Another challenge for the Dalit movement is to bring Dalit women in its fold. Generally it is said that though the Dalit woman is triply exploited on the bases of caste, class and gender, yet she enjoys greater gender equality in comparison to women of other castes. Even so, Dalit women and their issues are absent from the Dalit movement. To spread the Dalit movement in regions like Orissa, Haryana, Madhya Pradesh, Rajasthan, West Bengal, Bihar, and create consciousness among the different castes other than the Mahars and Chamars, is another huge challenge confronting the Dalit movement. The international conferences have been successful in creating a greater visibility for the plight of the Dalits at the international level. Yet, unless the Dalit leadership is prepared to face the challenges faced by the Dalit movement back home, its development will be crippled.
Friday, May 23, 2003
Govt apathetic to Dalit burning case
NDTV.com - 23 May, by Imtiyaaz Jaleel
The burning of a Dalit youth in the Jalna district of Maharashtra over a water dispute has now become an issue which local politicians are exploiting.
Politicians are trading charges against each other with an eye at assembly elections. And despite enough wells in the village the district collector is making arrangement for new wells just for the Dalit community.
It was in Bhootegaon village in Maharashtra's Jalna district that 22-year-old Dilip Shengde, a Dalit man was burnt alive last week over a water dispute.
Dilip's 14-year-old sister Lata had gone to fill water when she was stopped by some men from the dominant Maratha community.
In the quarrel that followed, they attacked her house and burnt Dilip to death. A week later, Bhootegaon village remains a village deeply divided.
In fact, the administration is now making separate arrangements for the 18 Dalit families to fill water.
"The women of the village insisted that if they were given a separate borewell, this situation wouldn't be repeated. We will now provide them a borewell," said M N Kerkatta, District Collector, Jalna.
So far the police have arrested 11 people in connection with the case and among them is at least one NCP worker. With the assembly elections due next year, the issue has now acquired political overtones as all parties trying to gain traction from the issue.
Dalit leaders allege that the case is being suppressed, and the Shiv Sena which in recent months has been wooing the Dalit vote is now using this incident to demonstrate its concern for them.
"Those who burnt the boy were NCP activists who claim to protect the interests of Dalits, which they didn't really do," claimed Bhaskar Ambedkar, Shiv Sena leader.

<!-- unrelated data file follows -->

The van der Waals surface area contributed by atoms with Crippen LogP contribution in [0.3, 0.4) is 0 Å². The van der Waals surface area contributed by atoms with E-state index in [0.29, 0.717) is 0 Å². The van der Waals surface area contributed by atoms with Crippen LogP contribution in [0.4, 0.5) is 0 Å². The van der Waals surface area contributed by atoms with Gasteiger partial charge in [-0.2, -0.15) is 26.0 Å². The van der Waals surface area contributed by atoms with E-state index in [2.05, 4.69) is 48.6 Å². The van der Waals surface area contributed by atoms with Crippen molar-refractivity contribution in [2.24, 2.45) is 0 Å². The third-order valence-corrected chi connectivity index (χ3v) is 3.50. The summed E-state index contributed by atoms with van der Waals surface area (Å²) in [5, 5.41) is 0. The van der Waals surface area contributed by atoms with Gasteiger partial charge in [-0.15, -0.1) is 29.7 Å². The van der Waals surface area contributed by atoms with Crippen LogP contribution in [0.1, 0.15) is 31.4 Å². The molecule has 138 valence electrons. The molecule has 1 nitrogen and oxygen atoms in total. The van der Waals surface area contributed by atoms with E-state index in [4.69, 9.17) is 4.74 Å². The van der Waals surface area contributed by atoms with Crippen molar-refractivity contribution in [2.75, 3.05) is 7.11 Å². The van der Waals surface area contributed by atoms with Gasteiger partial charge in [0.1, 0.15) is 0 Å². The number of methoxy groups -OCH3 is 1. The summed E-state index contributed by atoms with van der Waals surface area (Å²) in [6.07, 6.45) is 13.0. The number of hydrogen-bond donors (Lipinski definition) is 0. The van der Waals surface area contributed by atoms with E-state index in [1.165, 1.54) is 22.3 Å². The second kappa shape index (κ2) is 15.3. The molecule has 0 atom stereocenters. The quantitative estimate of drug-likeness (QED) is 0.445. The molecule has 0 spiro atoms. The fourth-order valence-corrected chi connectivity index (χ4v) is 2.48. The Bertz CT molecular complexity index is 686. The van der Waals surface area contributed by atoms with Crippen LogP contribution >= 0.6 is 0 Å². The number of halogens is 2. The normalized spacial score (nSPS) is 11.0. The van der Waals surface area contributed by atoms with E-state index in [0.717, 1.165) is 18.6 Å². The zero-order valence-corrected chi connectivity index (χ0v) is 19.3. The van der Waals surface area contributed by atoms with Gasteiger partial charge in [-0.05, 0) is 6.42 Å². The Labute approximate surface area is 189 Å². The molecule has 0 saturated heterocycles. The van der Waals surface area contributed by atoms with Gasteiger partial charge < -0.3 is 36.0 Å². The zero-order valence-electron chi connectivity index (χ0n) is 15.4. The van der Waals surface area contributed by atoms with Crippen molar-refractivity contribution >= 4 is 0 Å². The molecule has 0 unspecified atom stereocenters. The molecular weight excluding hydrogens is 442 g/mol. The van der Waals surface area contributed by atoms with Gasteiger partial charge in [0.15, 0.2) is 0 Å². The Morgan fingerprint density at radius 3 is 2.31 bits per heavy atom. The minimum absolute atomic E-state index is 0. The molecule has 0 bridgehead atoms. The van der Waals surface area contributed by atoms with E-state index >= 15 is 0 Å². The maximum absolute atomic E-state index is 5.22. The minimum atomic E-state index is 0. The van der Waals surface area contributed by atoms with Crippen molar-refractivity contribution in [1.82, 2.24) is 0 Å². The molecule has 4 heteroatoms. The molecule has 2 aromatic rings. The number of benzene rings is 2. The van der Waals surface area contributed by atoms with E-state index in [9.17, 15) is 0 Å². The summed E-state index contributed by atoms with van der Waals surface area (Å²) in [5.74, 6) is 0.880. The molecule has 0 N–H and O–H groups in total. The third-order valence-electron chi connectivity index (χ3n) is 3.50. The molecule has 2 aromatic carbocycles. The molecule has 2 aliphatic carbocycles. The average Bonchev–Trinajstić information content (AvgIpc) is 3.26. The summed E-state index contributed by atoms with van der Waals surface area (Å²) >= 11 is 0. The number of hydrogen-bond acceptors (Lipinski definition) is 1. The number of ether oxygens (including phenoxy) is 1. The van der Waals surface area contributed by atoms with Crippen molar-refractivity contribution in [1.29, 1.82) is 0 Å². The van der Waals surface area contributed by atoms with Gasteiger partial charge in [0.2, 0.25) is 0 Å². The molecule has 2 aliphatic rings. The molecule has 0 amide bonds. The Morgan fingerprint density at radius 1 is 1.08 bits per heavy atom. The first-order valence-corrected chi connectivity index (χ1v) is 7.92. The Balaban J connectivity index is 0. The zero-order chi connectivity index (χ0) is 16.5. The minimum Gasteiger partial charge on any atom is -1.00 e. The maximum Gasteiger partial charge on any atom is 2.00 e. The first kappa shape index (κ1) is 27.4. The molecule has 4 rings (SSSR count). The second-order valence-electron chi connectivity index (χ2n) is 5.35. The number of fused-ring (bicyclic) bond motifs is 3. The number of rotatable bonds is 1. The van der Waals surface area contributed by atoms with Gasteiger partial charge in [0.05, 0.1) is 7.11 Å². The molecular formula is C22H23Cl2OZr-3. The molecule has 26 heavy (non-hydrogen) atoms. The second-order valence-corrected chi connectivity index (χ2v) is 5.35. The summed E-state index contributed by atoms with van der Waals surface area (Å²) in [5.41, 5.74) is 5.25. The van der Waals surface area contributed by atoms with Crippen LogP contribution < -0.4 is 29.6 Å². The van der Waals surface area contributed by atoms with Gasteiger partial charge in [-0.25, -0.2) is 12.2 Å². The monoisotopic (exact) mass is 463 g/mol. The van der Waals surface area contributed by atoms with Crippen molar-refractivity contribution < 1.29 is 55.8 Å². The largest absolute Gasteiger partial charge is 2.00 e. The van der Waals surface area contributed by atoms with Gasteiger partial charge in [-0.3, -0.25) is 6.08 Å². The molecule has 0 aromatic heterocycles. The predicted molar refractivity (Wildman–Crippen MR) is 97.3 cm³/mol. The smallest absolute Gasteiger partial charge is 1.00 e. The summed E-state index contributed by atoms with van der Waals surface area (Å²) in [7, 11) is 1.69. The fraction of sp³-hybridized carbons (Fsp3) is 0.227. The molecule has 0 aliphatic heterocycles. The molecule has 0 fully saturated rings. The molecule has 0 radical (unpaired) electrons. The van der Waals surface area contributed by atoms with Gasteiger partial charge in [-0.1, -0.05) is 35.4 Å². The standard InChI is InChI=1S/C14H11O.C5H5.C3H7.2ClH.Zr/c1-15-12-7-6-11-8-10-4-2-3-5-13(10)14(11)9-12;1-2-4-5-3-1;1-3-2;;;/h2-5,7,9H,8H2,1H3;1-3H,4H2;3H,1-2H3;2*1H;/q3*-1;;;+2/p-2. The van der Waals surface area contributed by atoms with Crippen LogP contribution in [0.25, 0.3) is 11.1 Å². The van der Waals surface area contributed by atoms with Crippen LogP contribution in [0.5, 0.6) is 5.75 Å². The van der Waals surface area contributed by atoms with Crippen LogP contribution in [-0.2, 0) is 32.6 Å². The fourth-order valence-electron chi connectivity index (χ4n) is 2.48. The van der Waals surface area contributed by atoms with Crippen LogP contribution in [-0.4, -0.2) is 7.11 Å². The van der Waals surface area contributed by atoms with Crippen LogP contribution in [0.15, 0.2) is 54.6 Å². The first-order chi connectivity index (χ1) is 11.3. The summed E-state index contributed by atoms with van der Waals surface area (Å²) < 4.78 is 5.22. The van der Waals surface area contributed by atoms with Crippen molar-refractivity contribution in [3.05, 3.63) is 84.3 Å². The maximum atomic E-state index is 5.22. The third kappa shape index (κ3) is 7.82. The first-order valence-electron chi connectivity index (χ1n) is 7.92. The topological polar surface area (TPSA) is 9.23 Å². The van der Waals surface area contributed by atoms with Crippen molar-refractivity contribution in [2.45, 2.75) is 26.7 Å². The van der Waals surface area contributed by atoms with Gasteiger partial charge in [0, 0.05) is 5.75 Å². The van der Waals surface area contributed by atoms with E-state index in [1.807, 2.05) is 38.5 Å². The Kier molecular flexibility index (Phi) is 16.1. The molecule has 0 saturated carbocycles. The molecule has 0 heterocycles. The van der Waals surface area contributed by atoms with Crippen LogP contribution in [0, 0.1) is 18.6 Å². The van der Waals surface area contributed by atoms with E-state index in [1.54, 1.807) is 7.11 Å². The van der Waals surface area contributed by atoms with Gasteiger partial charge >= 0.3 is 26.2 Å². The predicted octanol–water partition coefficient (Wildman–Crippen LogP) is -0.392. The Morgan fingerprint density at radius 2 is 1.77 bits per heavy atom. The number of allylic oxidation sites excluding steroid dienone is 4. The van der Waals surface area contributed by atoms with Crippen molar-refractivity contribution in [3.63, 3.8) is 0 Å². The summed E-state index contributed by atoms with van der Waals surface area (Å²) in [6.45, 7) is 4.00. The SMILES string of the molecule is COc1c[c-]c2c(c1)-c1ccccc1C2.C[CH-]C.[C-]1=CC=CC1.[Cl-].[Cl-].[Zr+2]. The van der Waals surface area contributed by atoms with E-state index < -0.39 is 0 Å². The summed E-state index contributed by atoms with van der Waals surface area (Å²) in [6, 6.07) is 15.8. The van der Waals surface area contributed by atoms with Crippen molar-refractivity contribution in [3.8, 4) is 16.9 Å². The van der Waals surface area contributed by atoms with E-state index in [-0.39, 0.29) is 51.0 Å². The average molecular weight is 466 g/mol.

Meanwhile, the condition of Dilip's mother who also sustained severe burns continues to be critical. She has been shifted from Jalna to a private hospital in Aurangabad.
The government seems to have taken the entire issue very lightly. Even after seven days of the incident not a single minister has bothered to visit the village. Elections in Maharashtra just a few months away, so for the opposition this is an ideal issue to cash in on.
Thursday, May 22, 2003
NCP activist suspect in murder of Dalit boy
NDTV.com - 22 May, by Imtiyaaz Jaleel
In Bhootegaon village in Maharashtra's Jalna district, 22-year old Dilip Shengde, a Dalit, was burnt alive last week over a water dispute.
Dilip's 14-year old sister Lata had gone to fill water when she was stopped by some men from the dominant Maratha community. In the quarrel that ensued, they attacked her house and burnt Dilip alive.
A week later Bhootegaon remains a village deeply divided. With Assembly elections round the corner, the Shiv Sena and the ruling Nationalist Congress Party are busy trading charges and trying to impart political overtones to the tragedy.
In the meanwhile, the administration is now making separate arrangements for the 18 Dalit families here to fill water.
"The women of the village insisted that if they were given a separate borewell, such incidents wouldn't recur. We will now provide them a borewell," said MN Kerkatta, District Collector, Jalna.
So far the police have arrested eleven people in connection with the case and among them is at least one NCP worker.
With Dalit leaders alleging that the case is being suppressed, the Shiv Sena, which in recent months has been wooing the Dalit vote, is now using this incident to demonstrate its concern.
"Those who burnt the boy were NCP activists who claim to protect the interests of Dalits. But they don't really," said Bhaskar Ambedkar, Shiv Sena leader.
Meanwhile, Dilip's mother who also sustained severe burns continues to be critical and has been shifted from Jalna to a private hospital in Aurangabad.
"Proposed Criminal Justice Reforms Will Destroy Dalit Rights" - AHRC statement
Asian Human Rights Commission - 22 May